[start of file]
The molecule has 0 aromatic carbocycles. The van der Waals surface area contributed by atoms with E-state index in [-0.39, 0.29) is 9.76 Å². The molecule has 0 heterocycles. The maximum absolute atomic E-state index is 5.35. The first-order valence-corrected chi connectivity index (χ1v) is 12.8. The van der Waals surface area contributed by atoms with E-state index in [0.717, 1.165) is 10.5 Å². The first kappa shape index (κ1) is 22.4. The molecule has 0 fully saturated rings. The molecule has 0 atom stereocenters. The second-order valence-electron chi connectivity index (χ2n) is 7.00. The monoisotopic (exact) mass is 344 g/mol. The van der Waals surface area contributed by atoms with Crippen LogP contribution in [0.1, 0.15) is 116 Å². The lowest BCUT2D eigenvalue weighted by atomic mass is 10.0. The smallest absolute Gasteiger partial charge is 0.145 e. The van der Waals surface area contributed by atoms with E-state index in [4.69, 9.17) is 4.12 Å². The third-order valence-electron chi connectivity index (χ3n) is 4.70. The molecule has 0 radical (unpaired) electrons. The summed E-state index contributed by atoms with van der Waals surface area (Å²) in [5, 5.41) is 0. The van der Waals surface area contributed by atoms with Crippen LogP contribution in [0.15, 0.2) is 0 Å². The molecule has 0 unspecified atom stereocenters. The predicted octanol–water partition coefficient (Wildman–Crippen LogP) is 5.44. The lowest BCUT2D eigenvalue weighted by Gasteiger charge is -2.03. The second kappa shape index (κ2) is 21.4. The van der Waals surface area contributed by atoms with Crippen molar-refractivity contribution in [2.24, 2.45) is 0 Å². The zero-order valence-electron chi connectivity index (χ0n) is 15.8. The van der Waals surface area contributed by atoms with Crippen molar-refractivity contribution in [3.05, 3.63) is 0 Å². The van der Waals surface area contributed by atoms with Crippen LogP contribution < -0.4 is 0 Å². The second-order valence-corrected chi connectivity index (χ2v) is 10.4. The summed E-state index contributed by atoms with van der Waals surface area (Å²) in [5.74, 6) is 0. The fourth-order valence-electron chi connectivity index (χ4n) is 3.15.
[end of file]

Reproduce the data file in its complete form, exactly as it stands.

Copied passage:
The molecule has 0 aromatic carbocycles. The van der Waals surface area contributed by atoms with E-state index in [-0.39, 0.29) is 9.76 Å². The molecule has 0 heterocycles. The maximum absolute atomic E-state index is 5.35. The first-order valence-corrected chi connectivity index (χ1v) is 12.8. The van der Waals surface area contributed by atoms with E-state index in [0.717, 1.165) is 10.5 Å². The first kappa shape index (κ1) is 22.4. The molecule has 0 fully saturated rings. The molecule has 0 atom stereocenters. The second-order valence-electron chi connectivity index (χ2n) is 7.00. The monoisotopic (exact) mass is 344 g/mol. The van der Waals surface area contributed by atoms with Crippen LogP contribution in [0.1, 0.15) is 116 Å². The lowest BCUT2D eigenvalue weighted by atomic mass is 10.0. The smallest absolute Gasteiger partial charge is 0.145 e. The van der Waals surface area contributed by atoms with E-state index in [4.69, 9.17) is 4.12 Å². The third-order valence-electron chi connectivity index (χ3n) is 4.70. The molecule has 0 radical (unpaired) electrons. The summed E-state index contributed by atoms with van der Waals surface area (Å²) in [5, 5.41) is 0. The van der Waals surface area contributed by atoms with Crippen LogP contribution in [0.15, 0.2) is 0 Å². The molecule has 0 unspecified atom stereocenters. The predicted octanol–water partition coefficient (Wildman–Crippen LogP) is 5.44. The lowest BCUT2D eigenvalue weighted by Gasteiger charge is -2.03. The second kappa shape index (κ2) is 21.4. The van der Waals surface area contributed by atoms with Crippen molar-refractivity contribution in [2.24, 2.45) is 0 Å². The zero-order valence-electron chi connectivity index (χ0n) is 15.8. The van der Waals surface area contributed by atoms with Crippen molar-refractivity contribution in [3.05, 3.63) is 0 Å². The van der Waals surface area contributed by atoms with Crippen LogP contribution < -0.4 is 0 Å². The second-order valence-corrected chi connectivity index (χ2v) is 10.4. The summed E-state index contributed by atoms with van der Waals surface area (Å²) in [5.74, 6) is 0. The fourth-order valence-electron chi connectivity index (χ4n) is 3.15.